Background: In patients with advanced hepatocellular carcinoma (HCC), evidence is unclear as to whether hepatic arterial infusion chemotherapy (HAIC) or sorafenib is superior. We performed a prospective, open-label, non-comparative phase II study to assess survival with HAIC or HAIC converted to sorafenib. Methods: Fifty-five patients were prospectively enrolled. Patients received HAIC as a second course if they had complete response, partial response, or stable disease (SD) with an alpha fetoprotein (AFP) ratio < 1 or a des-γ-carboxy prothrombin (DCP) ratio < 1. Patients were switched to sorafenib if they had SD with an AFP ratio > 1 and a DCP ratio > 1 or disease progression. The primary endpoint was the 1-year survival rate. Secondary endpoints were the 2-year survival rate, HAIC response, survival rate among HAIC responders, progression-free survival, and adverse events. Results: Of the 55 patients in the intent-to-treat population, the 1-year and 2-year survival rates were 64.0 and 48.3%, respectively. After the first course of HAIC, one (1.8%) patient showed complete response, 13 (23.6%) showed partial response, 30 (54.5%) had SD, and 10 (18.1%) patients had progressive disease. Twenty-three patients (41.8%) had SD with AFP ratios < 1 or DCP ratios < 1, and 7 (12.7%) had SD with AFP ratios > 1 and DCP ratios > 1. Thirty-seven patients (68.5%) were responders and 17 (30.9%) were non-responders to HAIC. In responders, the 1-year and 2-year survival rates were 78 and 62%, respectively. Conclusion: Given the results of this study, this protocol deserves consideration for patients with advanced HCC. This trial was registered prospectively from December 12. 2012 to September 1. 2016. Keywords: HCC, HAIC, Sorafenib, Tumor marker, RECIST * Correspondence: firstname.lastname@example.org Department of Gastroenterology and Metabolism, Institute of Biomedical & Health Science, Hiroshima University, Hiroshima 734-8551, Japan Full list of author information is available at the end of the article © The Author(s). 2018 Open Access This article is distributed under the terms of the Creative Commons Attribution 4.0 International License (http://creativecommons.org/licenses/by/4.0/), which permits unrestricted use, distribution, and reproduction in any medium, provided you give appropriate credit to the original author(s) and the source, provide a link to the Creative Commons license, and indicate if changes were made. The Creative Commons Public Domain Dedication waiver (http://creativecommons.org/publicdomain/zero/1.0/) applies to the data made available in this article, unless otherwise stated. Hatooka et al. BMC Cancer (2018) 18:633 Page 2 of 10 Background or DCP levels increased. Therefore, we considered patients Hepatocellular carcinoma (HCC) is the sixth most common to be HAIC responders in the first course of HAIC when cancer and the second leading cause of cancer-related mor- they showed CR, PR, or SD with decreased levels of AFP or tality in the world. [1, 2]. Advances in technology have con- DCP. We defined HAIC non-responders as either patients tributed to development of new diagnostic techniques such with PD or patients with SD who had increased levels of as ultrasonography, computed tomography, magnetic res- AFP and DCP after the first course of HAIC. onance imaging, and angiography. Similarly, new treatment Few prospective studies of HAIC have been performed. modalities have been developed, including surgical resec- No study protocols have been examined in which HAIC tion, radiofrequency ablation , percutaneous ethanol in- was continued only in responders while non-responders jection, transcatheter arterial chemoembolization (TACE), were switched to sorafenib where the outcome of the first and hepatic arterial infusion chemotherapy (HAIC), course of HAIC was determined by early assessment of resulting in improved prognosis in HCC patients [4–12]. tumor markers and imaging responses. Therefore, we cre- However, the survival rates are still poor for patients with ated a protocol in which HAIC was continued unless the advanced HCC with associated complications such as por- outcome of therapy was non-response, and non-responders tal vein tumor thrombosis, and refractoriness to TACE. were then switched from HAIC to sorafenib. Two phase III clinical trials of sorafenib for advanced HCC showed significant efficacy in terms of overall sur- Methods vival (OS) time compared with placebo [13, 14]. Based Study design on these studies, sorafenib has become the standard of The phase II HICS study (Hepatic Arterial Infusion therapy for advanced HCC. Sorafenib is associated with Chemotherapy followed by Sorafenib) was a single-arm, extension of OS time by 2.3–2.8 months and the im- prospective, open-label trial. In this study, the primary provement of response rate by 2.0–3.3%. However, the endpoint was the survival rate at 1 year. The secondary survival advantage of sorafenib has been described as endpoints were the survival rate at 2 years, overall sur- insufficient. vival (OS), response to HAIC, survival rate according to HAIC is widely used throughout Asia, especially in HAIC response, progression-free survival (PFS), and ad- Japan. Several studies have shown the survival benefits verse events (AEs). The primary endpoint, survival rate of HAIC for advanced HCC free of extrahepatic metas- at 1 year, was defined as the probability of patients being tasis (extrahepatic spread, or EHS), with response rates alive 1 year after their first course of HAIC. OS was de- ranging from 20.8 to 52%, and have shown that the me- fined as the time from the start of the study treatment dian survival time (MST) in responders ranges from to the death due to any reason. PFS was defined as the 17.6–40.7 months [11, 12, 15–18]. In most retrospective time from the start of study treatment to the first docu- studies, the survival time was much better among re- mentation of objective tumor progression or to death sponders than non-responders. Nevertheless, HAIC is not due to any cause. regarded as the standard of care for advanced HCC pa- One month after the first course of HAIC, therapeutic tients as no prospective randomized phase III trials have efficacy was assessed by imaging studies and AFP/DCP. shown survival benefits in patients with advanced HCC. Results of imaging studies were assessed according to Among responders, a better prognosis was expected the Response Evaluation Criteria In Solid Tumors. with HAIC compared with sorafenib, while HAIC Safety assessments of the drugs included recording of non-responders had a poor prognosis at 6 months in AEs, changes in laboratory test results, physical examin- previous studies. Therefore, it is necessary to identify ation, and vital signs. Adverse events associated with the HAIC non-responders as early as possible. drugs were those listed in the Common Terminology In a previous study, we reported that patients showing Criteria for Adverse Events (CTCAE) 4.0. either complete or partial response (CR and PR respect- The study was registered with the University Hospital ively) by the first course of HAIC had good prognoses, Medical Information Network Clinical Trials Registry as whereas patients with progressive disease  by the HICS 55, with the identifier number UMIN 000009094. first course of HAIC had poor prognoses. However, we The study was approved by the ethics committee and con- observed that the majority of patients had stable disease ducted in accordance with the Declaration of Helsinki. (SD) after the first course of HAIC. Furthermore, we Informed consent was obtained from each patient. reported that among patients determined to have SD based on the imaging response to the first course of HAIC, Patients those with alpha fetoprotein (AFP) and des-γ-carboxy pro- Key inclusion criteria were as follows: minimum age of thrombin (DCP) ratios > 1 had significantly poorer survival 20 years; life expectancy of at least 12 weeks at the pre-- times .That is, patients in whom AFP or DCP levels treatment evaluation; advanced HCC based on histological decreased had better prognoses than those in whom AFP evidence via biopsy specimen or dynamic computed Hatooka et al. BMC Cancer (2018) 18:633 Page 3 of 10 tomography or magnetic resonance imaging; not eligible switched from HAIC to sorafenib. The therapeutic efficacy for resection or local ablation therapy or TACE; at least of sorafenib was assessed by imaging studies and AFP/ 4 weeks since the last therapy for HCC; no prior sorafenib DCP one month after starting therapy. TACE was pro- and HAIC treatment; no intrahepatic tumor that could vided to partial and non-responders during this study. affect patient prognosis; Eastern Cooperative Oncology Group performance status of 0 or 1; Child-Pugh score Hepatic arterial infusion chemotherapy of 5, 6, or 7; and adequate bone marrow, liver, and renal Cisplatin was administered at a dose of 20 mg/m /day function, as assessed by the following laboratory re- on days 1 and 8, and fluorouracil was administered at a 3 2 quirements: granulocyte count ≥3000/mm , platelet dose of 330 mg/m /day on days 1–5and 8–12 of every count ≥50,000 /mm ,hemoglobin ≥8.5 g/dL, total serum 28-day cycle, followed by 2 weeks off. HAIC was inter- bilirubin ≤3 mg/dL, serum albumin ≥2.8, serum creatinine rupted in patients who experienced hematologic and ≤1.5 mg/dL, prothrombin consumption test ≥50%, and non-hematologic toxicities attributed to HAIC. amylase ≤ twice the upper limit of normal. Key exclusion criteria were as follows: other malignant disease, preg- Sorafenib nancy or suspected pregnancy, severe infectious disease, Sorafenib 400 mg bid was used for the treatment of patients history of severe allergy, severe renal function disease, se- who switched from HAIC. Sorafenib doses were adjusted, vere allergy to 5-fluorouracil or cisplatin, severe bone mar- by interruption or reduction, in patients who experienced row suppression, esophageal and/or gastric varices with a clinically significant hematologic or non-hematologic toxic- high risk of bleeding and clinically significant gastrointes- ities attributed to sorafenib. Sorafenib doses were reduced tinal bleeding, or serious hypertension. Patients who were stepwise from 400 mg twice daily to 400 mg once daily to unstable or whose safety or compliance in the study could 400 mg every other day to 200 mg every other day as war- be jeopardized based on the investigator’s judgment were ranted. Stepwise increases were allowed after resolution of also excluded. the AE. TACE, radiation therapy, and hepatectomy were allowed as additional therapies. Treatments Figure 1 illustrates the study schema. HAIC was adminis- Statistical analysis tered as the first therapy. Within one month after HAIC We assumed a threshold survival rate at 1 year of 45% with administration, efficacy was assessed by imaging studies an expected survival rate at 1 year of 60% (0.1 α-error and and AFP/DCP. Patients who showed CR or PR or SD with 0.1 β-error). From these, we predicted that 46 patients AFP ratio < 1 or DCP ratio < 1 were defined as responders. would qualify and established a patient enrollment target of Patients who showed SD with AFP ratio > 1 and DCP 55 assuming that 20% would be disqualified. ratio > 1 or PD  were defined as non-responders. Re- Statistical analysis was performed using SPSS (IBM, sponders continued HAIC while non-responders were Armonk, NY, USA). Continuous variables are expressed st HAIC 1 course Evaluation in each course using RECIST and tumor marker ratio HAIC responder HAIC non-responder CR/PR PD SD with AFP > 1 and DCP > 1 nd HAIC 2 course Conversion to sorafenib Fig. 1 Study schema. Abbreviations: AFP alpha fetoprotein, CR complete response, DCP des-gamma-carboxy prothrombin, FP, HAIC hepatic arterial infusion chemotherapy, PD progressive disease, PR partial response, SD stable disease Hatooka et al. BMC Cancer (2018) 18:633 Page 4 of 10 as medians and ranges, while categorical variables are Table 1 Background characteristics of patients who received hepatic arterial infusion chemotherapy expressed as counts or frequencies. Kaplan–Meier survival curves with log-rank tests were used for the analysis of Characteristics Median (range) or patient numbers OS. The statistical analysis was performed in September Age (years) 66 (32–88) 2017. Differences between groups were examined for stat- istical significance using the Mann-Whitney U test, logis- Gender (M/F) 49/6 tic regression test, or chi-square test as appropriate. The ECOG performance status (0/1) 50/5 cumulative survival rate was calculated from the date of Etiology (HBV/HCV/others) 14/24/17 initiation of HAIC and assessed by the Kaplan-Meier Platelet count (/mm ) 15.6 (6.4–41.4) life-table method. Differences between groups were evalu- Total bilirubin (mg/dL) 0.9 (0.3–1.8) ated by the log-rank test. For baseline characteristics such Albumin (g/dL) 3.7 (2.7–5.0) as performance status, age, stage of disease, and history of therapy, we calculated frequencies, averages, and medians Prothrombin consumption test (%) 78 (57.4–118) to assess their distribution. Child-Pugh score (5/6/7) 22/23/10 Variables that achieved statistical significance (P <0.05) Number of liver tumors 5 (1–40) or marginal significance (P < 0.10) in the univariate ana- Size of liver tumors (mm) 85 (18–170) lysis were entered into multiple logistic regression analysis Macroscopic vascular invasion (without/with) 17/38 to identify significant independent predictive responders. Vp (0–2/3–4) 26/29 Multivariate Cox proportional hazards regression was performed to assess the independent prognostic factors. Vv (0–1/2–3) 46/9 For both univariate and multivariate analyses, all inde- Relative tumor size in the liver (< 50%/≥ 50%) 47/8 pendent factors that demonstrated statistical significance TACE refractory (without/with) 42/13 as a predictor were analyzed using stepwise selection in Extrahepatic spread (without/with) 49/6 the model. Hazard ratios and corresponding 95% confi- HCC stage (III/IVa/IVb) 30/22/3 dence intervals are reported. BCLC stage (B/C) 18/37 Results AFP (ng/mL) 1895.2 (2.6–529,500) Baseline characteristics DCP (mAU/mL) 3854 (24–226,990) Between December 2012 and October 2016, 55 patients Abbreviations: AFP alpha-fetoprotein, DCP des-gamma-carboxy prothrombin, with unresectable HCC were enrolled in this study at par- ECOG Eastern Cooperative Oncology Group, HBV hepatitis B virus, HCC hepatocellular carcinoma, HCV hepatitis C virus, Vp portal invasion, Vv ticipating hospitals in the Hiroshima Liver study group. venous invasion The median period of observation was 12.2 months with a Vp0 through Vp4 indicated no, third branch, second branch (segmental invasion), first branch (branch invasion) and main portal vein invasion, range of 2.1 to 54.6 months. The data was last updated on respectively, according to Liver Cancer Study Group of Japan criteria September 2017. b According to the Liver Cancer Group of Japan BCLC: Barcelona Clinic Liver Cancer, Patient characteristics are listed in Table 1. The major- ity of study subjects were male, with a median age of 66 years. Among 29 patients who had Vp 3 and 4, 19 pa- in one(1.8%)patient, PRin13(23.6%),SD in30(54.5%), tients received three-dimensional conformal radiother- and PD in 10 (18.1%) patients. SD patients were classified apy. Patients received HAIC therapy a median of two into two groups: 23 patients (41.8%) had SD with AFP ra- times (range: 0 to 11 times). tio < 1 or DCP ratio < 1, whereas 7 (12.7%) had SD with AFP ratio > 1 and DCP ratio > 1. Efficacy Figure 2 shows the flow of patients through the study. Survival The number of responders was 37 patients (68.5%), and Among 55 patients, 27 patients died of HCC; no patients the number of non-responders was 17 patients (30.9%). died of other diseases. Among the responders, 32 patients received a second In the intent-to-treat population, the 1-year and 2-year course of HAIC. Five patients could not undergo the sec- survival rates were 64.0 and 48.3%, respectively (Fig. 3a). ond course because of angitis, catheter occlusion, or wors- The median survival time was 19.9 months, and the PFS ening of performance status. Among the non-responders, of the responders to HAIC was 5.0 months (Fig. 3b). 7 patients switched to sorafenib, whereas 10 patients were The MST of the responders to HAIC and of the ineligible for sorafenib treatment due to liver dysfunction, non-responders to the first course of HAIC were 30.5 disease progression, or worsening of performance status. and 7.7 months, respectively. MST differed significantly The imaging response by the Response Evaluation Criteria between the responders and non-responders (P < 0.001). In In Solid Tumors to the first course of treatment was CR the responders, the 1-year and 2-year survival rates were 78 Hatooka et al. BMC Cancer (2018) 18:633 Page 5 of 10 Patients who were enrolled in HAIC (n=55) Dislocation of tip of catheter (n=1) 1st course of HAIC HAIC responder HAIC non-responder 67.2% (n=37) 30.9% (n=17) Liver dysfunction Angitis (n=3) (n=4) catheter occlusion (n=1) Disease progression (n=3) Worsening of performance Worsening of status (n=1) performance status (n=3) Second course of HAIC Conversion to sorafenib 41.1% (n=7) 86.5% (n=32) Fig. 2 Patient flow chart. Abbreviations: HAIC hepatic arterial infusion chemotherapy and 62%, respectively. In the non-responders, the 1-year and platelet count decrease, AST/ALT increase and leuco- 2-year survival rates were 28 and 12%, respectively (Fig. 4a). cyte count decrease. However, the frequency of AE ≥ MST differed significantly among the imaging response grade 3 was 21.8%. groups (P < 0.0001): 26.6, 30.5, 12.0, and 6.0 months in patients with PR, SD (AFP ratio < 1 or DCP ratio < 1), Predictive parameters of efficacy and overall survival SD (AFP ratio > 1 and DCP ratio > 1), and PD, respect- The univariate analysis identified three parameters that ively (Fig. 4b). were correlated either significantly or marginally with response: TACE refractory status (without TACE re- Safety profile fractory; P =0.007), and MVI (without MVI; P = 0.018). Adverse events (AE) during the first course of HAIC are TACE refractory status and MVI were entered into the shown in Table 2. The most common AEs were anemia, multiple logistic regression analysis to identify significant Number 55 42 29 18 15 10 7 6 21 0 6 0 Number 55 23 16 10 9 7 6 21 at risk at risk Follow-up period (months) Follow-up period (months) Fig. 3 (a) Overall survival (b) Progression free survival Overall survival Progression-free survival Hatooka et al. BMC Cancer (2018) 18:633 Page 6 of 10 P < 0.001 P < 0.001 CR Responder -- - Non-responder SD with AFP<1 or DCP<1 PR SD with AFP>1 and DCP>1 PD DO Follow-up period (months) Follow-up period (months) Number at risk Number at risk CR 1 PR 13 12 10 5 5 3 3 2 1 0 Responder 37 34 27 17 14 10 7 6 2 1 0 SD with 22 21 16 11 8 6 4 4 1 1 0 AFP<1 or DCP<1 Non-responder 17 9 3 1 1 0 SD with 6 6 3 1 1 0 AFP>1 and DCP>1 PD 9 3 0 DO 1 0 Fig. 4 (a) Overall survival according to response (b) Overall survival according to responder or non-responder status independent predictive factors. The multivariate analysis model analysis. This analysis identified EHS as a significant identified the without-TACE refractory stratus as the only and independent determinant of survival. significant and independent factor that influenced re- Subgroup analysis was performed according to Child-Pugh sponse (Table 3). status, macroscopic vessel invasion, EHS and TACE By means of univariate analysis, we then investigated refractory status. MST (25 months) of Child-Pugh A the relationship between survival after the initiation of patients was significantly longer than that (13 months) HAIC treatment and various clinicopathological vari- of Child-Pugh B patients (P = 0.0007) (Fig. 5a). The MST of ables (Table 4). Child-Pugh A, platelet count, DCP and patients who had HCC with and without macroscopic ves- EHS correlated significantly with OS. The above parameters sel invasion were not significantly different: 25.4 months were then entered into a multiple Cox proportional-hazard and 16.3 months, respectively (Fig. 5b). The MST of Table 2 Adverse events associated with the first course of hepatic arterial infusion chemotherapy No. (%) Grade 1 Grade 2 Grade 3 Grade 4 Total Clinical Nausea/Vomiting 9 (17) 2 (4) 0 0 11(20) Anorexia 10 (19) 7 (13) 1(25) 0 18 (33) Fever 5 (9) 1 (25) 0 0 6 (11) Pain 11 (20) 0 0 0 11 (20) Fatigue 8 (15) 1(25) 0 0 9 (17) Diarrhea 0 1(25) 0 0 1(25) Laboratory abnormalities Leucocyte count decrease 22 (41) 6 (11) 1(25) 0 29 (54) Neutrophil count decrease 10 (19) 2 (4) 0 0 12 (22) Anemia 26 (48) 7 (13) 2 (4) 0 35 (65) Platelet count decrease 22 (41) 9 (17) 4 (7) 0 35 (65) AST/ALT increase 24 (44) 4 (7) 4 (7) 0 32 (59) Creatinine increase 15 (28) 0 0 0 15 (28) Total 12 (21.8) 0 (0) Abbreviations: ALT alanine aminotransferase, AST aspartate aminotransferase Overall survival Overall survival Hatooka et al. BMC Cancer (2018) 18:633 Page 7 of 10 Table 3 Univariate and multivariate analyses of factors associated with response Parameters Univariate analysis Multivariate analysis P value Odds ratio 95% CI P value Age (< 65/≥ 65 years) 0.462 Gender (Male/Female) 0.917 ECOG performance status (0/1) 0.667 4 4 Platelet count (< 14.9 × 10 /> 14.9 × 10 /μL) 0.487 Child-Pugh score (A/B) 0.736 Diameter of main tumor (< 80 mm/≥ 80 mm) 0.52 Macroscopic vascular invasion (without/with) 0.018 TACE refractory (without/with) 0.007 5.689 1.490–21.724 0.011 AFP (< 1895/≥ 1895 ng /mL) 0.149 DCP (< 3854/≥ 3854 mAU/mL) 0.547 Extrahepatic spread (without/with) 0.3 Abbreviations: AFP alpha-fetoprotein, DCP des-gamma-carboxy prothrombin, ECOG Eastern Cooperative Oncology Group, MVI macroscopic vascular invasion, TACE transarterial chemoembolization patients who had HCC without EHS was significantly with advanced HCC. The rate of AEs (grade ≥ 3: 21.8%) longer than that of patients who had HCC with EHS was judged to be acceptable by the investigators. (26.6 vs 6.3 months, respectively) (P < 0.001) (Fig. 5c). Sorafenib is currently the standard first-line therapy The MST of patients without and with TACE refractory for advanced HCC patients. However, the MST and re- status was not significantly different: 25.4 months and sponse rate were almost 10 months and 10% with sorafe- 16.3 months, respectively (Fig. 5d). nib therapy, respectively. In addition, HAIC is not used as a standard therapy for advanced HCC patients due to the lack of clinical trial data supporting its use. Discussion The primary endpoint of the 1-year survival rate was We investigated the efficacy of a protocol in which 64.0%, and the MST was 30.5 months. When we compared HAIC was selected as the first-line therapy for patients our protocol to other treatment protocols for advanced with advanced HCC and sorafenib was selected as the HCC, the 1-year survival rates in the SHARP study and in second-line therapy for patients refractory to HAIC. In the Asia-Pacific study of sorafenib monotherapy were 44 our study, the 1-year and 2-year survival rates were 64.0 and 32%, respectively [13, 14]. HAIC therapy followed by and 48.3%, and the MST was 19.9 months. OS was judged sorafenib was superior to sorafenib monotherapy. In sub- to be favorable with HAIC as first-line therapy for patients group analysis of our study, the MST of patients who had Table 4 Univariate and multivariate analyses for determinants of overall survival Parameters Univariate analysis Multivariate analysis P value Hazard ratio 95% CI P value Age (< 65/≥65 years) 0.304 Gender (Male/Female) 0.325 ECOG performance status (0/1) 0.187 4 4 Platelet count (< 14.9 × 10 /> 14.9 × 10 /μL) 0.07 Child-Pugh score (A/B) 0.008 Diameter of main tumor(< 80 mm/≥ 80 mm) 0.036 Macroscopic vascular invasion (without/with) 0.646 TACE refractory (without/with) 0.101 AFP (< 1895/≥ 1895 ng /mL) 0.515 DCP (< 3854/≥ 3854 mAU/mL) 0.055 Extrahepatic spread (without/with) 0.004 3.905 1.420–10.736 0.008 Abbreviations: AFP alpha-fetoprotein, DCP des-gamma-carboxy prothrombin, ECOG Eastern Cooperative Oncology Group, MVI macroscopic vascular invasion, TACE transarterial chemoembolization Hatooka et al. BMC Cancer (2018) 18:633 Page 8 of 10 Child Pugh A MVI - Child Pugh B MVI + P =0.0007 P =0.548 Follow-up period (months) Follow-up period (months) c d EHS - TACE refractory - EHS + TACE refractory + P =0.004 P =0.162 Follow-up period (months) Follow-up period (months) Fig. 5 (a) Overall survival according to Child Pugh grade (b), macroscopic vessel invasion (MVI), (c) extrahepatic spread (EHS), and (d) transcatheter arterial chemoembolization (TACE) refractory HCC with and without macroscopic vessel invasion was non-responders, avoiding unnecessary AEs associated not significantly different: 25.4 months and 16.3 months, with HAIC. respectively (Fig. 5b). The MST of patients who had HCC In our study, 21.8% of patients had AE ≥ grade 3. without EHS was significantly longer than that of patients Similar to our study, rates of AE ≥ grade 3 were 36 and who had HCC with EHS (26.6 vs 6.3 months, respectively) 23.5% in the SHARP and Asia-Pacific studies, respect- (P < 0.001) (Fig. 5c). Bruix et al. reported that the MST of ively [13, 14]. While occlusion of catheter and angitis as patients who had HCC with and without macroscopic ves- HAIC-specific AEs were observed in our study, the sel invasion were 8.1 months and 14.1 months, respectively, rates of HAIC-specific AEs in this study were similar to in sub-analysis of the SHARP study . Cheng et al. those of previous studies [11, 12]. reported that the MST of patients who had HCC with Our multivariate analysis identified TACE non-refractory macroscopic vessel invasion and/or EHS was 5.6 months, status as the only significant and independent factor and the MST of patients who had HCC without macro- that influenced response. In addition, a multiple Cox scopic vessel invasion or EHS was 14.3 months, respect- proportional-hazard model analysis identified lack of ively, in sub-analysis of the Asia-Pacific trial. Therefore, EHS as a significant and independent determinant for HAIC therapy followed by sorafenib was superior to so- OS. Retrospective studies have shown similar results. In rafenib monotherapy in patients with macroscopic ves- two studies, OS was significantly longer in those treated sel invasion. HAIC therapy followed by sorafenib was with sorafenib compared with HAIC in HCC patients not inferior to sorafenib monotherapy in patients with refractory to TACE. A possible reason is that those studies EHS . Furthermore, we compared our protocol to a involved shorter duration of HAIC and a need to withdraw previous HAIC study. Nouso et al. reported that the thetreatment duetostenosis of hepatic artery by catheter 1-year survival rate of HAIC was 52% in a nationwide therapy, reduced sensitivity to the drug, deterioration of study in Japan . Although, there were few differences liver function, and appearance of collateral arteries [23, 24]. between our protocol and Nouso’s study, results of HAIC Another study reported that EHS was a poor prognosis fac- therapy followed by sorafenib in our study was super- tor in HAIC therapy . Given these results, if our study ior to that of the previous HAIC study. The reason for protocol were to be conducted in patients with TACE our favorable results could be that we continued HAIC non-refractory status and without EHS, favorable results in HAIC responders, who are expected to have good are likely. This protocol should therefore be taken into con- prognoses, and switched to sorafenib therapy in HAIC sideration in the study design of a future clinical trial. Overall survival Overall survival Overall survival Overall survival Hatooka et al. 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All authors read and approved the final manuscript. Santoro A, Raoul JL, Forner A, et al. Sorafenib in advanced hepatocellular carcinoma. N Engl J Med. 2008;359(4):378–90. Ethics approval and consent to participate 14. Cheng AL, Kang YK, Chen Z, Tsao CJ, Qin S, Kim JS, Luo R, Feng J, Ye S, This study was prospective and approved by the Ethics Review Committee Yang TS, et al. Efficacy and safety of sorafenib in patients in the Asia-Pacific of the Hiroshima University. region with advanced hepatocellular carcinoma: a phase III randomised, All participants provided written informed consent to participate. double-blind, placebo-controlled trial. Lancet Oncol. 2009;10(1):25–34. 15. Uka K, Aikata H, Takaki S, Miki D, Kawaoka T, Jeong SC, Takahashi S, Toyota Competing interests N, Ito K, Chayama K. Pretreatment predictor of response, time to The authors declare that they have no competing interests. progression, and survival to intraarterial 5-fluorouracil/interferon combination therapy in patients with advanced hepatocellular carcinoma. J Gastroenterol. 2007;42(10):845–53. 16. Uka K, Aikata H, Takaki S, Miki D, Jeong SC, Hiramatsu A, Kodama H, Publisher’s note Springer Nature remains neutral with regard to jurisdictional claims in Shirakawa H, Kawakami Y, Takahashi S, et al. Similar effects of recombinant published maps and institutional affiliations. interferon-alpha-2b and natural interferon-alpha when combined with intra- arterial 5-fluorouracil for the treatment of advanced hepatocellular carcinoma. Liver Int. 2007;27(9):1209–16. Author details Department of Gastroenterology and Metabolism, Institute of Biomedical & 17. Katamura Y, Aikata H, Takaki S, Azakami T, Kawaoka T, Waki K, Hiramatsu A, Health Science, Hiroshima University, Hiroshima 734-8551, Japan. Kawakami Y, Takahashi S, Kenjo M, et al. Intra-arterial 5-fluorouracil/ Department of Diagnostic Radiology, Graduate School of Biomedical interferon combination therapy for advanced hepatocellular carcinoma with Sciences, Hiroshima 734-8551, Japan. Hiroshima City Asa Hospital, Hiroshima, or without three-dimensional conformal radiotherapy for portal vein tumor 4 5 Japan. Kure Medical Center, Hiroshima, Japan. Chugoku Rousai Hospital, thrombosis. J Gastroenterol. 2009;44(5):492–502. 6 7 Hiroshima, Japan. Mazda Hospital, Hiroshima, Japan. Onomichi General 18. Miyaki D, Aikata H, Honda Y, Naeshiro N, Nakahara T, Tanaka M, Nagaoki Y, Hospital, Hiroshima, Japan. Liver Research Project Center, Hiroshima Kawaoka T, Takaki S, Waki K, et al. Hepatic arterial infusion chemotherapy for University, Hiroshima, Japan. Laboratory for Digestive Diseases, RIKEN Center advanced hepatocellular carcinoma according to child-Pugh classification. for Integrative Medical Sciences, Hiroshima, Japan. J Gastroenterol Hepatol. 2012;27(12):1850–7. Hatooka et al. BMC Cancer (2018) 18:633 Page 10 of 10 19. Gomez-Campdera FJ, Anaya F, Robles R, Rengel-Aranda MA, Valderrabano F. Renal transplantation from anencephalic donors. Nephron. 1989;52(1):98–9. 20. Miyaki D, Kawaoka T, Aikata H, Kan H, Fujino H, Fukuhara T, Kobayashi T, Naeshiro N, Honda Y, Tsuge M, et al. Evaluation of early response to hepatic arterial infusion chemotherapy in patients with advanced hepatocellular carcinoma using the combination of RECIST and tumor markers. J Gastroenterol Hepatol. 2015;30(4):726–32. 21. Bruix J, Raoul JL, Sherman M, Mazzaferro V, Bolondi L, Craxi A, Galle PR, Santoro A, Beaugrand M, Sangiovanni A, et al. Efficacy and safety of sorafenib in patients with advanced hepatocellular carcinoma: subanalyses of a phase III trial. J Hepatol. 2012;57(4):821–9. 22. Nouso K, Miyahara K, Uchida D, Kuwaki K, Izumi N, Omata M, Ichida T, Kudo M, Ku Y, Kokudo N, et al. Effect of hepatic arterial infusion chemotherapy of 5-fluorouracil and cisplatin for advanced hepatocellular carcinoma in the Nationwide survey of primary liver Cancer in Japan. Br J Cancer. 2013;109(7): 1904–7. 23. Ikeda M, Mitsunaga S, Shimizu S, Ohno I, Takahashi H, Okuyama H, Kuwahara A, Kondo S, Morizane C, Ueno H, et al. Efficacy of sorafenib in patients with hepatocellular carcinoma refractory to transcatheter arterial chemoembolization. J Gastroenterol. 2014;49(5):932–40. 24. Hatooka M, Kawaoka T, Aikata H, Morio K, Kobayashi T, Hiramatsu A, Imamura M, Kawakami Y, Murakami E, Waki K, et al. Comparison of outcome of hepatic arterial infusion chemotherapy and Sorafenib in patients with hepatocellular carcinoma refractory to Transcatheter arterial chemoembolization. Anticancer Res. 2016;36(7):3523–9. 25. Katamura Y, Aikata H, Kimura Y, Kawaoka T, Takaki S, Waki K, Hiramatsu A, Kawakami Y, Takahashi S, Ishikawa M, et al. 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BMC Cancer – Springer Journals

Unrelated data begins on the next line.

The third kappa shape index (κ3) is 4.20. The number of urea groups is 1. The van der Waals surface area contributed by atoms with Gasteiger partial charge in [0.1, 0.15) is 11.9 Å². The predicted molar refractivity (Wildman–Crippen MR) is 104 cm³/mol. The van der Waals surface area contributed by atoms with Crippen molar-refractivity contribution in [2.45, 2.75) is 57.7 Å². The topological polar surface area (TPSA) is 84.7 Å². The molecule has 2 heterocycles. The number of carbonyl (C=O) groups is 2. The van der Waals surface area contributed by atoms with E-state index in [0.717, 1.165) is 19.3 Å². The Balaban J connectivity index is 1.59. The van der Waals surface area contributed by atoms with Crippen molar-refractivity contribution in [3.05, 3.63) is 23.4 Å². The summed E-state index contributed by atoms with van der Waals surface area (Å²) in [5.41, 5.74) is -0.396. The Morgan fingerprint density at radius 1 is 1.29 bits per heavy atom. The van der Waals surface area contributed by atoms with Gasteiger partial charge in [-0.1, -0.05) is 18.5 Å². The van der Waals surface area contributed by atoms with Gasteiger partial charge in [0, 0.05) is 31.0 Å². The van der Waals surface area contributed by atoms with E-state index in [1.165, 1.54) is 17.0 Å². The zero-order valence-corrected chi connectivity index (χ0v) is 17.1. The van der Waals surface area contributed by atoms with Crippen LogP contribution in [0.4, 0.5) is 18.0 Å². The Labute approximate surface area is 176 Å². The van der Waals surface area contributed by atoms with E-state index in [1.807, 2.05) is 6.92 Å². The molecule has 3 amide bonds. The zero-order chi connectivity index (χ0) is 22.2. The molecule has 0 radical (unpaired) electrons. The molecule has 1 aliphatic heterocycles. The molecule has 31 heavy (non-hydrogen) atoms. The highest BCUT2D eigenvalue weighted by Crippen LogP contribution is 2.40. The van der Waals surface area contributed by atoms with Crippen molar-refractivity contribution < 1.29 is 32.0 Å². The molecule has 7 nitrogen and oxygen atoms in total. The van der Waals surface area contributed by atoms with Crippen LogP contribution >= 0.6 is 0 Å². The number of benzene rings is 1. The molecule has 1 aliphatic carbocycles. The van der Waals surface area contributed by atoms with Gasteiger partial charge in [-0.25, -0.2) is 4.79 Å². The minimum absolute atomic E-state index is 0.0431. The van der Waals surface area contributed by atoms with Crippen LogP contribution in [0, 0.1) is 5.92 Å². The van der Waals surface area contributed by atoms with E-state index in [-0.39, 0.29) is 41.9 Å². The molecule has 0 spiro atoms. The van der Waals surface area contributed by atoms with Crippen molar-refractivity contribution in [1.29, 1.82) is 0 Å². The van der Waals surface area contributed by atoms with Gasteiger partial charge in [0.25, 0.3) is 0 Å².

Published: Jun 4, 2018